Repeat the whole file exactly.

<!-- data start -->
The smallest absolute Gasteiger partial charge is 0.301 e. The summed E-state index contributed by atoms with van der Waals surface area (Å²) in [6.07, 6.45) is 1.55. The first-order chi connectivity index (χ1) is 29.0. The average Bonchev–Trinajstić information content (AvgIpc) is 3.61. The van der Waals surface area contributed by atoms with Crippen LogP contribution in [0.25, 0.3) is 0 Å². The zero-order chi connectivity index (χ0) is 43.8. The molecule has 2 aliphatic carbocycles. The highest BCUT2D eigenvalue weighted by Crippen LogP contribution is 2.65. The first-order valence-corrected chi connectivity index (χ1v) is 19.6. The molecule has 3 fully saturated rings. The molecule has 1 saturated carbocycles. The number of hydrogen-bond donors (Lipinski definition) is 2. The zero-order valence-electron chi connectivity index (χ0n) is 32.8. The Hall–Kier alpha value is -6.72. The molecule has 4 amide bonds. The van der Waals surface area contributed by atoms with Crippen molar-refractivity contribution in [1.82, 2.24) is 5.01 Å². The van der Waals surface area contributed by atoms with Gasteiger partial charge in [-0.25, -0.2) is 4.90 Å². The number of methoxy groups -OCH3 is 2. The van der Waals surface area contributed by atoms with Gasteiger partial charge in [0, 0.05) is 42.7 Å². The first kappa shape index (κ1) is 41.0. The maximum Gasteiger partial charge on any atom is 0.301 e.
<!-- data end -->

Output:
The smallest absolute Gasteiger partial charge is 0.301 e. The summed E-state index contributed by atoms with van der Waals surface area (Å²) in [6.07, 6.45) is 1.55. The first-order chi connectivity index (χ1) is 29.0. The average Bonchev–Trinajstić information content (AvgIpc) is 3.61. The van der Waals surface area contributed by atoms with Crippen LogP contribution in [0.25, 0.3) is 0 Å². The zero-order chi connectivity index (χ0) is 43.8. The molecule has 2 aliphatic carbocycles. The highest BCUT2D eigenvalue weighted by Crippen LogP contribution is 2.65. The first-order valence-corrected chi connectivity index (χ1v) is 19.6. The molecule has 3 fully saturated rings. The molecule has 1 saturated carbocycles. The number of hydrogen-bond donors (Lipinski definition) is 2. The zero-order valence-electron chi connectivity index (χ0n) is 32.8. The Hall–Kier alpha value is -6.72. The molecule has 4 amide bonds. The van der Waals surface area contributed by atoms with Crippen molar-refractivity contribution in [1.82, 2.24) is 5.01 Å². The van der Waals surface area contributed by atoms with Gasteiger partial charge in [-0.25, -0.2) is 4.90 Å². The number of methoxy groups -OCH3 is 2. The van der Waals surface area contributed by atoms with Gasteiger partial charge in [0, 0.05) is 42.7 Å². The first kappa shape index (κ1) is 41.0. The maximum Gasteiger partial charge on any atom is 0.301 e.